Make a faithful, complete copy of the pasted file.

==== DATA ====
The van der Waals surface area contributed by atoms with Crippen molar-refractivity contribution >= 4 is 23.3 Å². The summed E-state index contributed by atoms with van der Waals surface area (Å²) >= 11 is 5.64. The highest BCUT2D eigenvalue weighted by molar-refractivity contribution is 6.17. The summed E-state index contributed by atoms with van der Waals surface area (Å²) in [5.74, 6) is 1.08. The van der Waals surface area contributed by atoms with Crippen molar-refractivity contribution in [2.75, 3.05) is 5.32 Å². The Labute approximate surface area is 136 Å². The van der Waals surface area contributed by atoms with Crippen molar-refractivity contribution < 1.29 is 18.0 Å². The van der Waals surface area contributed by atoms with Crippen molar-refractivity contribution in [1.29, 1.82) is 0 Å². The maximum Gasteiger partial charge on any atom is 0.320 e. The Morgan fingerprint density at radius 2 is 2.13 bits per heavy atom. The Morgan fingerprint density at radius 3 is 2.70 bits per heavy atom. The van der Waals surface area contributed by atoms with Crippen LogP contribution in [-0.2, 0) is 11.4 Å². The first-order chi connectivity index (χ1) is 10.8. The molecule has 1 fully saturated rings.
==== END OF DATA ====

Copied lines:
The van der Waals surface area contributed by atoms with Crippen molar-refractivity contribution >= 4 is 23.3 Å². The summed E-state index contributed by atoms with van der Waals surface area (Å²) >= 11 is 5.64. The highest BCUT2D eigenvalue weighted by molar-refractivity contribution is 6.17. The summed E-state index contributed by atoms with van der Waals surface area (Å²) in [5.74, 6) is 1.08. The van der Waals surface area contributed by atoms with Crippen molar-refractivity contribution in [2.75, 3.05) is 5.32 Å². The Labute approximate surface area is 136 Å². The van der Waals surface area contributed by atoms with Crippen molar-refractivity contribution < 1.29 is 18.0 Å². The van der Waals surface area contributed by atoms with Crippen molar-refractivity contribution in [1.29, 1.82) is 0 Å². The maximum Gasteiger partial charge on any atom is 0.320 e. The Morgan fingerprint density at radius 2 is 2.13 bits per heavy atom. The Morgan fingerprint density at radius 3 is 2.70 bits per heavy atom. The van der Waals surface area contributed by atoms with Crippen LogP contribution in [-0.2, 0) is 11.4 Å². The first-order chi connectivity index (χ1) is 10.8. The molecule has 1 fully saturated rings.